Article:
protsāhaneṣu kuśalā madhura-kathā dakṣiṇā ca kālajñā
laḍahā saṁvṛta-mantrā dūtīty ebhir guṇaiḥ kāryā

The duti needs the following qualities to do her service: she has to be persuasive, have mastery of sweet speech, be ready to follow orders, a good judge of time and circumstance, capable of giving good advice, enthusiastic. (23.11)
These are more or less repeated in the Sāhitya-darpaṇa,

kalā-kauśalam utsāho bhaktiś cittajñatā smṛtiḥ
mādhuryaṁ narma-vijñānaṁ vāgmitā ceti tad-guṇā

The qualities of the duti are expertise in the loving arts, enthusiasm, devotion, good psychologist, good memory, sweetness of personality, clever at making jokes, eloquent. (SD 3.129)
Of these qualities, the most important is her devotion to her svāminī. If she does not have this devotion and loyalty to her mistress, then she will not be trustworthy and may well try to seduce the lover herself. There are many instances of such dishonest messengers in the literature. For instance, the Sāhitya-darpaṇa gives the following example:

niḥśeṣa-cyuta-candanaṁ stana-taṭaṁ nirmṛṣṭa-rāgodharo
netre dūram anañjane pulakitā tanvī taveyaṁ tanum
mithyā-vādini dūti bāndhava-janasyājñāta-pīḍāgame
vāpīṁ snātum ito gatāsi na punas tasyādhamasyāntikam

The sandalwood on your breasts has disappeared, the rouge on your lips is smeared. The mascara has been washed away from your eyes, and your entire body is shivering all over. O duti, you are a liar! Not knowing the suffering that had befallen me, your friend, you went to the tank to take a bath instead of going to [bring a message to] my rascal lover. (SD 2.23f)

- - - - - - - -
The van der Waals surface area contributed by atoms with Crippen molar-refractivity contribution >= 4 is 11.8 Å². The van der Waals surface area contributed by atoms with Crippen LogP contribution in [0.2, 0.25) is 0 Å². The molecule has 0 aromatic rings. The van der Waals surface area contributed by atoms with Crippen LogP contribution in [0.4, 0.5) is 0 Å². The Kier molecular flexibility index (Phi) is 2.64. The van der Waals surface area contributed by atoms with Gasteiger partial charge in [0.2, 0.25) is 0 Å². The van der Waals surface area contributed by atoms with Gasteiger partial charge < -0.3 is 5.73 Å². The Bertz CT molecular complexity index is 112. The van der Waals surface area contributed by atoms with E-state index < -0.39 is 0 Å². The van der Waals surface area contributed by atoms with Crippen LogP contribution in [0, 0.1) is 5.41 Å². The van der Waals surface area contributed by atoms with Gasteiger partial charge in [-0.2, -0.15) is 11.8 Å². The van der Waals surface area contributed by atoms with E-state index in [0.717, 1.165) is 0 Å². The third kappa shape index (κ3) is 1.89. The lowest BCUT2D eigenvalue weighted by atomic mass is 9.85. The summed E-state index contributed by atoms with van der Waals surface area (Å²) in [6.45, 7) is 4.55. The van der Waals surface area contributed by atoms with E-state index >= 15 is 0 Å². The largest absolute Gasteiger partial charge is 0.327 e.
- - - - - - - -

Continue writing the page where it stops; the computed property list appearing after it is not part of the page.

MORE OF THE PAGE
In this verse, the nāyikā sees that her duti is untrustworthy, but does not recognize the extent of her treachery. So it is clear that the best messenger would be a truly trusted friend, who has the welfare of the nāyikā in her heart and not her own self-interest. Moreover, the sakhi, being of the same age as the nāyikā, understands her mind. As a result, she does not engage in message carrying alone, but in all varieties of service connected to the sringar rasa. Even though she is of the same age, she must be clever and have a good understanding of how love affairs work. Thus, for instance, in the Sāhitya-darpaṇa, we find the following verse in which the sakhi describes how the nāyikā is suffering in the separation of the pūrva-rāga --

śvāsān muñcati bhūtale viluṭhati tvan-mārgam ālokate
dīrghaṁ roditi vikṣipaty ata itaḥ kṣāmāṁ bhujā-vallarīm
kiṁ ca prāṇa-samāna kāṅkṣitavatī svapne'pi te saṅgamaṁ
nidrāṁ vāñchati na prayacchati punar dagdho vidhis tām api